Charlie and the Chocolate Factory – The Musical

Mar 31 2023 | By More

★★★☆☆     Visually impressive

Playhouse: Wed 29 Mar – Sat 15 Apr 2023
Review by Hugh Simpson

Charlie and the Chocolate Factory – The Musical is an impressive exhibition of theatrical skill that will satisfy fans of the story.

A new Leeds Playhouse production of the hit West End adaptation of Roald Dahl’s 1964 children’s book, this tells the familiar tale of Charlie Bucket. Charlie becomes one of five lucky youngsters to win the opportunity to visit the chocolate factory of the mysterious Willy Wonka.

Noah Walton and Michael D’Cruze. Pic: Johan Persson.

The story is well known in various forms, and it is clear that many of the audience will be well-versed in it. It is all the more surprising, therefore, that the first half is so slow. A desire to follow faithfully Dahl’s original results in what appears to be a series of false starts, with the other Golden Ticket winners introduced at length. Elsewhere, Charlie’s home life dominates, which does give full value to Simon Higlett’s ingenious folding steampunk set.

After the interval, it becomes a completely different production, supplying much of the pace and visual attractiveness previously lacking. The performances, however, are overshadowed by Simon Wainwright’s eye-popping video design. This is thoroughly arresting at first but is consequently overused, with the visual overload tending to work against any emotional engagement.

perfectly adequate

David Greig’s book is thoroughly serviceable; Marc Shaiman and Scott Wittman’s songs are perfectly adequate without being showstopping. The decision to add a couple of Leslie Bricusse – Anthony Newley numbers from the 1971 film version (The Candy Man and Pure Imagination) is understandable but does tend to overshadow the rest of the score.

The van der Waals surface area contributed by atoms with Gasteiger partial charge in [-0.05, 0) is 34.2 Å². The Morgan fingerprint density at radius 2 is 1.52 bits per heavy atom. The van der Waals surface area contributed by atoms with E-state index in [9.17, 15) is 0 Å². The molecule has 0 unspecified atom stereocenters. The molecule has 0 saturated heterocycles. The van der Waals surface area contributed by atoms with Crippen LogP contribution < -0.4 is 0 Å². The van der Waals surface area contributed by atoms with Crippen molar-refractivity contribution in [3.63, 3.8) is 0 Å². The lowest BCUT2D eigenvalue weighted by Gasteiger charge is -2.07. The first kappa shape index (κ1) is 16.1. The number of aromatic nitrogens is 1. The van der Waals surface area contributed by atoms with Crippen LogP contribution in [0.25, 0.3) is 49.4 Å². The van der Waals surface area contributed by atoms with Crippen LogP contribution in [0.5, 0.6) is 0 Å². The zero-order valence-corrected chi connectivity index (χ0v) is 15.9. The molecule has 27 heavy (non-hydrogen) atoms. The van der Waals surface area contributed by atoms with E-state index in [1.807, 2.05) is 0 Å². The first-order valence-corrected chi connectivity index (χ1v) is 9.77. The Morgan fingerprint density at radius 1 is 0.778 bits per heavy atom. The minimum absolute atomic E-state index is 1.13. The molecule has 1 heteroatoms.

Gareth Snook and the Charlie and the Chocolate Factory cast. Pic: Johan Persson.

Even if much of the heavy lifting does appear to be done by the set and video work, there is no denying the effort that has been put in by everyone else involved in a resolutely big-budget affair. James Brining’s direction is full of visual invention, and makes good use of the large cast.

MD Ellen Campbell’s live band is unflaggingly tuneful, with the balance between band and singers more successful than several recent musicals at the Playhouse.

troubling amorality

Gareth Snook’s Willy Wonka is every bit the presence you might hope – dominant without being overpowering, supplying just the right level of troubling amorality without being too frightening.

Noah Walton (one of four young performers sharing the role of Charlie) is excellent. He is clear-voiced, sympathetic and weighed down by the troubles of life while retaining his cheerfully inventive optimism.

A scene from Charlie and the Chocolate Factory. Pic: Johan Persson.

The rest of the ensemble have their moment in the spotlight. There is some clever doubling, notably by Leonie Spilsbury as the put-upon Mrs Bucket and the equally unfortunate Mrs Teavee. Michael D’Cruze’s Grandpa Joe is an engaging performance.

The decision to have the other Golden Ticket winners played by adults makes sense on a purely practical level but does detract a little from the effect, despite the sterling efforts of Robin Simões da Silva’s Augustus Gloop and Kazmin Borrer’s Veruca Salt.

odd note

As with much of the more worrying elements in Dahl’s work, the problem of how to portray the Oompa-Loompas is an ongoing one, but the choice to have them as robot-like characters strikes an odd note.

In the end, all of the spectacle and pizzazz tends to put the whole production a little out of balance, and the result lacks heart and real magic. A story that is supposed to be about the power of human invention ends up impressing with its cleverness, rather than stimulating the imaginations of its audience.

Running time 2 hours 35 minutes including one interval
Playhouse, 18-22 Greenside Place, EH1 3AA
Wednesday 29 March – Saturday 15 April 2023
Tues-Sat (and Sun 2 Apr) at 7.00 pm; Matinees Wed, Thur, Sat, Sun at 2.00 pm
Tickets and details: Book here.

A scene from Charlie and the Chocolate Factory. Pic: Johan Persson.


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